The cross was not jewellery – it was an obscenity. 2000 years ago if someone carved up your chariot on the road to Milan, you’d not stick two fingers or one finger or any other creative hand gesture. You’d make the sign of the cross in their direction. What starts and finishes many people’s prayers, began with an obscenity.
It was devised to be the most terrible and humiliating way to die, so that to say your leader went to a cross was the worst possible way to start a movement. It was foolishness to the Greeks and anathema to the Jews to say, ‘Our guy was crucified, come and join us.’ We cannot imagine the ‘Yuk’ factor that would bring to the common mind of the Roman empire which applauded the strength and might of its heroes.
Crucifixion was invented by the Phoenicians but perfected by the Romans and intended to be the most stigmatising (it has links to what we get the word stigmatising from), debasing and humiliating and agonizing experience. The idea was that NOBODY would ever want to be associated with anyone who died on a cross. There were lots of pretended Messiahs around at the time, but after the cross – nobody bothered to talk about any of them.
The cross, crossed people out. They didn’t matter anymore.
It was a death that deliberately stripped all dignity. You were belittled. That means you were being, littled.
After the death sentence was passed, the condemned person was stripped and paraded naked through the streets of the city, so that his punishment would be seen by all. The Jewish Law required that executions be made outside the city walls and the Romans accommodated this custom with criminals prominently put to death on a hill outside of Jerusalem. They wanted executions near well-travelled roads so all could see what became of any who were not a friend of Caesar.
You probably know how they had beaten this carpenter turned preacher, Jesus of Nazareth. They flogged him with a whip laced with bone or lead to flay off the skin and bare the internals – they stuck his back together with a rough purple horse blanket and mocked him as they placed a crown of thorns upon his head and beat it into place with a stick. When they were finally tired of scorning him, they ripped off the ‘robe’ and put his own clothes on him again. Then they led him away to be crucified.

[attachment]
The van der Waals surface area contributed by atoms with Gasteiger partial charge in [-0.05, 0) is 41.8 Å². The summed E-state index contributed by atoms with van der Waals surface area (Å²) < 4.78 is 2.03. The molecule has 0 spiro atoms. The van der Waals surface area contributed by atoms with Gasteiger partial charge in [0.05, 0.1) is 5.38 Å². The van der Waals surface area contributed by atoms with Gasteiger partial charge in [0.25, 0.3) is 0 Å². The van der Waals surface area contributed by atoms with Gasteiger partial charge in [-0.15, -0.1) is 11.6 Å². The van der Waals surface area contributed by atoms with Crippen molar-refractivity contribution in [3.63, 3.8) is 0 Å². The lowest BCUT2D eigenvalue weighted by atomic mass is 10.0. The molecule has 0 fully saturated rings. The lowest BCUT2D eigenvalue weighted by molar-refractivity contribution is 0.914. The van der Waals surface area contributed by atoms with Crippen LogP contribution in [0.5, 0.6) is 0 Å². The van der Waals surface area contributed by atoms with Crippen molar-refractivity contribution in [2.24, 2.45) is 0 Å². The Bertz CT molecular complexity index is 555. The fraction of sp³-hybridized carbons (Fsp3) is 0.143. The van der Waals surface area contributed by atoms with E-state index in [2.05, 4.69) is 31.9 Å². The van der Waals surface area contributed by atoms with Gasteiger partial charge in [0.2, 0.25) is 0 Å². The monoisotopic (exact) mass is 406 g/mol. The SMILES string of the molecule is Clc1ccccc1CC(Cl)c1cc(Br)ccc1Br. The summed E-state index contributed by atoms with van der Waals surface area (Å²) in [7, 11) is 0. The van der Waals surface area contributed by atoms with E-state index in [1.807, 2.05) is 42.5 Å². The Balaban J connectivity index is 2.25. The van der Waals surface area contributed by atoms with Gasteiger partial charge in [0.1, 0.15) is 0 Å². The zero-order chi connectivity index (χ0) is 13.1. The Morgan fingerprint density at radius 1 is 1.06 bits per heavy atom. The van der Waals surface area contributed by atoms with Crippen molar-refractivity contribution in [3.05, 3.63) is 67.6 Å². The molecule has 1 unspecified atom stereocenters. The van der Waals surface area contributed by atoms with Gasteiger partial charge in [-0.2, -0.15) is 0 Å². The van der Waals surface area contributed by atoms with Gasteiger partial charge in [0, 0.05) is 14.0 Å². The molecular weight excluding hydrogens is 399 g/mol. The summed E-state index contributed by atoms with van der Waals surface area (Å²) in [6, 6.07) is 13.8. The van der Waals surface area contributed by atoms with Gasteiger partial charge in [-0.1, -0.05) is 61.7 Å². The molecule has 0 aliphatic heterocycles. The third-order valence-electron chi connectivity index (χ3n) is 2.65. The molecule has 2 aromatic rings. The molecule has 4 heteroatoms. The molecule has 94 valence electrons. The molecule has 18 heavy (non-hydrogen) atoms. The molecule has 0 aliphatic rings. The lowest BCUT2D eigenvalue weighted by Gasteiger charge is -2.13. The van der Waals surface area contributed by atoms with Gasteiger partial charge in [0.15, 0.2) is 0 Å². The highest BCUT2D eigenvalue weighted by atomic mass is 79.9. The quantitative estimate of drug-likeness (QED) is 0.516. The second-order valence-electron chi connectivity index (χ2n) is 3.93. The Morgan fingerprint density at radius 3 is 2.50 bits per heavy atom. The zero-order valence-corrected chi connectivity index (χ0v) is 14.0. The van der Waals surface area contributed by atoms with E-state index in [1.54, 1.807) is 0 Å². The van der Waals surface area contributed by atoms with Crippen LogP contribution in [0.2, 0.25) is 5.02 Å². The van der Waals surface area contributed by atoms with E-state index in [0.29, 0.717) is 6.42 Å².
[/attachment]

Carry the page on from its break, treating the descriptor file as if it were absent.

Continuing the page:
Literary sources detailing the history indicate that the condemned person would carry to the execution site only the heavy crossbar (stipes). Wood was scarce and the vertical pole (patibulum) was kept stationary and used repeatedly. As he stumbled toward his execution the soldiers would follow closely behind, whipping him along the way.
When they arrived at the place of execution, the criminal would be both nailed and tied by rope to the cross beam. Recent archaeology indicates nails only 4.5 inches long would be used, in fact re-examination of a famous crucifixion victim may indicate that just one nail driven through one heel bone would suffice to keep a man on a cross if he were then tied with ropes. We know that Jesus’ hands were pierced but still this carpenter would be worth less than the nails and the wood – they often didn’t want to use too many nails or ruin the wood with nail marks too quickly so would often use a rope to hold the upper body. The victim would slowly die of asphyxiation just the same.
The position made it progressively difficult to exhale. The word excruciating was coined from this terrible pain. His legs were bent and his feet or heels nailed near the base of the cross—so he could push his torso a few inches and gasp for breath, until the pain in his legs became unbearable and he collapsed again.
It was not uncommon for death to take two days. Whenever the authorities decided (for whatever reason) to expedite the criminal’s death, his legs would be broken so that he could no longer push himself up for breath, and he would suffocate within a matter of minutes. Jesus died before that happened to him.